The issue of access
Access can sometimes cause problems to operators, Mr Foster said.
“It’s not uncommon to have to have separate land agreements with perhaps three or four landowners in addition to the landowner where the wellsite is going to be.
“It only takes one landowner to be difficult or to demand unreasonable rental which means it can kill off that site altogether.”
The planning process
Barton Willmore uses the results of GIS searches in the planning and sustainability statement accompanying a planning application. Paul Foster said some planning authorities had very clear policies on looking at alternative locations to the application site.
“Dorset, for example, want to see evidence of how a particular site has been identified and why other locations have been discounted.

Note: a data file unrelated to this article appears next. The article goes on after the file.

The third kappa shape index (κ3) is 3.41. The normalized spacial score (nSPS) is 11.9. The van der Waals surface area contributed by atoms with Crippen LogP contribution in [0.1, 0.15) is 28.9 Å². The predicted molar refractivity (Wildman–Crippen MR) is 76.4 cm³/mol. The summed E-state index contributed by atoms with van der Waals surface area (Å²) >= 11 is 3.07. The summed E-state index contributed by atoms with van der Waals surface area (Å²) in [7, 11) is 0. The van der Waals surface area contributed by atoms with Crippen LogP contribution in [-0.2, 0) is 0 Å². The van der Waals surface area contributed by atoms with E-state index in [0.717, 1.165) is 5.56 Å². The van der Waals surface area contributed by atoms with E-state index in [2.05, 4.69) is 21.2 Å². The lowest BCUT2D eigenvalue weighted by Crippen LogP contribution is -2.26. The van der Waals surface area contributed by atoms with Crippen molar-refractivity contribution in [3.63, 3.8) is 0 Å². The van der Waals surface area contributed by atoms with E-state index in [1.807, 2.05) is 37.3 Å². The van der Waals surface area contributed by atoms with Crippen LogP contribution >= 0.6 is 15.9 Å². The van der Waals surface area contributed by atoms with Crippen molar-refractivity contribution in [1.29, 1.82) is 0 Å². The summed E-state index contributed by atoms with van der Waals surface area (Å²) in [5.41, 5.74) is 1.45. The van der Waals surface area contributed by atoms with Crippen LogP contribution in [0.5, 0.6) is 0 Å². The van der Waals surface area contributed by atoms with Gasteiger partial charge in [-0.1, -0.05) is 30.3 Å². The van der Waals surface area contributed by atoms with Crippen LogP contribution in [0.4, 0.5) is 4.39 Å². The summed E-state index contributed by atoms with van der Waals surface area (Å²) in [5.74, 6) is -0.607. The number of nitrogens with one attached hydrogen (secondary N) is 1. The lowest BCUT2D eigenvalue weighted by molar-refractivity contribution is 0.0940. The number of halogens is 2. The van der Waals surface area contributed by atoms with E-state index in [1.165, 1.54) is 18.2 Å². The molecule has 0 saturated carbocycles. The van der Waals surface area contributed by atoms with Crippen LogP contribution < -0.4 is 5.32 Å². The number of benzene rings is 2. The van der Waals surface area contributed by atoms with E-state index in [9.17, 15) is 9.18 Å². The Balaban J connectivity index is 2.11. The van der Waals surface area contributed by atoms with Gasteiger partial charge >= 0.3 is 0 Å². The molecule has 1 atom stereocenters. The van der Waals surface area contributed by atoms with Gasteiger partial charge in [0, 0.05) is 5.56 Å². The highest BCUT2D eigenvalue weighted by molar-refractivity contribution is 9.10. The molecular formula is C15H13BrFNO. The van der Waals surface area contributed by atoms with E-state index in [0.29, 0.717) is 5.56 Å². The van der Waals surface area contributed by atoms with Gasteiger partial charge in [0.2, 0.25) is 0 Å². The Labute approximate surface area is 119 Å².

“They wanted to know how we’ve looked at sites outside the AONB [Area of Outstanding Natural Beauty] because I don’t think we’ll get much support for identifying even a particular good site, even with a willing landowner, if it’s in the Dorset AONB when you could find a reasonably good alternative just outside the AONB.”
Above-ground issues would not be the ultimate factor in choosing locations or deciding on a PEDL licence, he said. But if only 15 or 20% of the land in a licence area was unconstrained it would be difficult to find sites.
“That’s when an operator will have to take a judgement as to whether to proceed. So it’s part of the toolbox that an operator would use to decide whether to proceed with a licence bid or not.”
Paul Foster is speaking at the UK Onshore Oil and Gas Planning and Environment Summit today at Manchester Conference Centre. DrillOrDrop applied for a press pass for the event but the organisers were unable to provide one. We have asked the speakers for copies of their presentations and we will report what they have to say when we receive them.